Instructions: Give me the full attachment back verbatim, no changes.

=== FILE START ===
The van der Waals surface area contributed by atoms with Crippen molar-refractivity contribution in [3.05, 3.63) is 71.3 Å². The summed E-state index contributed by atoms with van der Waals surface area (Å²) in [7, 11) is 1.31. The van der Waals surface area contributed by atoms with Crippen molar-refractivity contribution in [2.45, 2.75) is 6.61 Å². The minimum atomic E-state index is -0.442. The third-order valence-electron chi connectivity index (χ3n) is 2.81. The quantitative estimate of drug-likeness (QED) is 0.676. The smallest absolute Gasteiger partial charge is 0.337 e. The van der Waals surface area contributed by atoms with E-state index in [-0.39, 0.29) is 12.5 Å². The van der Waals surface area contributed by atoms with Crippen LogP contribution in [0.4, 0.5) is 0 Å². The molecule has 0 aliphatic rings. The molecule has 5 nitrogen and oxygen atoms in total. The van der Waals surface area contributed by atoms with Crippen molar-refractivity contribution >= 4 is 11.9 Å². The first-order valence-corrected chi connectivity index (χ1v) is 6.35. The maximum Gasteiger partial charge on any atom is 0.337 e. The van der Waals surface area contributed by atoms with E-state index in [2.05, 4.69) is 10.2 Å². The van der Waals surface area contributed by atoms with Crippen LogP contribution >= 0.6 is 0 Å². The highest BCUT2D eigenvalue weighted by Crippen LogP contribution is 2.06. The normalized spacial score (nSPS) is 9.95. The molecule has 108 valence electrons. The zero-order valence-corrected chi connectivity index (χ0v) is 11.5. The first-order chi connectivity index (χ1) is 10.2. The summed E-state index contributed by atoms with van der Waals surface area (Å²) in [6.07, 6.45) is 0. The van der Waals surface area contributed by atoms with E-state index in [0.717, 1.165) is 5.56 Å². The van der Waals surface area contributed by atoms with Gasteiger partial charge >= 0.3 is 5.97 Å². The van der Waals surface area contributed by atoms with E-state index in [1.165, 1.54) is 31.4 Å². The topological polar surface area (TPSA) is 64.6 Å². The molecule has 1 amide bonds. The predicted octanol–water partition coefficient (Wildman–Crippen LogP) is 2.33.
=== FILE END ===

The van der Waals surface area contributed by atoms with Crippen molar-refractivity contribution in [3.05, 3.63) is 71.3 Å². The summed E-state index contributed by atoms with van der Waals surface area (Å²) in [7, 11) is 1.31. The van der Waals surface area contributed by atoms with Crippen molar-refractivity contribution in [2.45, 2.75) is 6.61 Å². The minimum atomic E-state index is -0.442. The third-order valence-electron chi connectivity index (χ3n) is 2.81. The quantitative estimate of drug-likeness (QED) is 0.676. The smallest absolute Gasteiger partial charge is 0.337 e. The van der Waals surface area contributed by atoms with E-state index in [-0.39, 0.29) is 12.5 Å². The van der Waals surface area contributed by atoms with Crippen LogP contribution in [0.4, 0.5) is 0 Å². The molecule has 0 aliphatic rings. The molecule has 5 nitrogen and oxygen atoms in total. The van der Waals surface area contributed by atoms with Crippen molar-refractivity contribution >= 4 is 11.9 Å². The first-order valence-corrected chi connectivity index (χ1v) is 6.35. The maximum Gasteiger partial charge on any atom is 0.337 e. The van der Waals surface area contributed by atoms with E-state index in [2.05, 4.69) is 10.2 Å². The van der Waals surface area contributed by atoms with Crippen LogP contribution >= 0.6 is 0 Å². The highest BCUT2D eigenvalue weighted by Crippen LogP contribution is 2.06. The normalized spacial score (nSPS) is 9.95. The molecule has 108 valence electrons. The zero-order valence-corrected chi connectivity index (χ0v) is 11.5. The first-order chi connectivity index (χ1) is 10.2. The summed E-state index contributed by atoms with van der Waals surface area (Å²) in [6.07, 6.45) is 0. The van der Waals surface area contributed by atoms with E-state index in [0.717, 1.165) is 5.56 Å². The van der Waals surface area contributed by atoms with Gasteiger partial charge >= 0.3 is 5.97 Å². The van der Waals surface area contributed by atoms with E-state index in [1.165, 1.54) is 31.4 Å². The topological polar surface area (TPSA) is 64.6 Å². The molecule has 1 amide bonds. The predicted octanol–water partition coefficient (Wildman–Crippen LogP) is 2.33.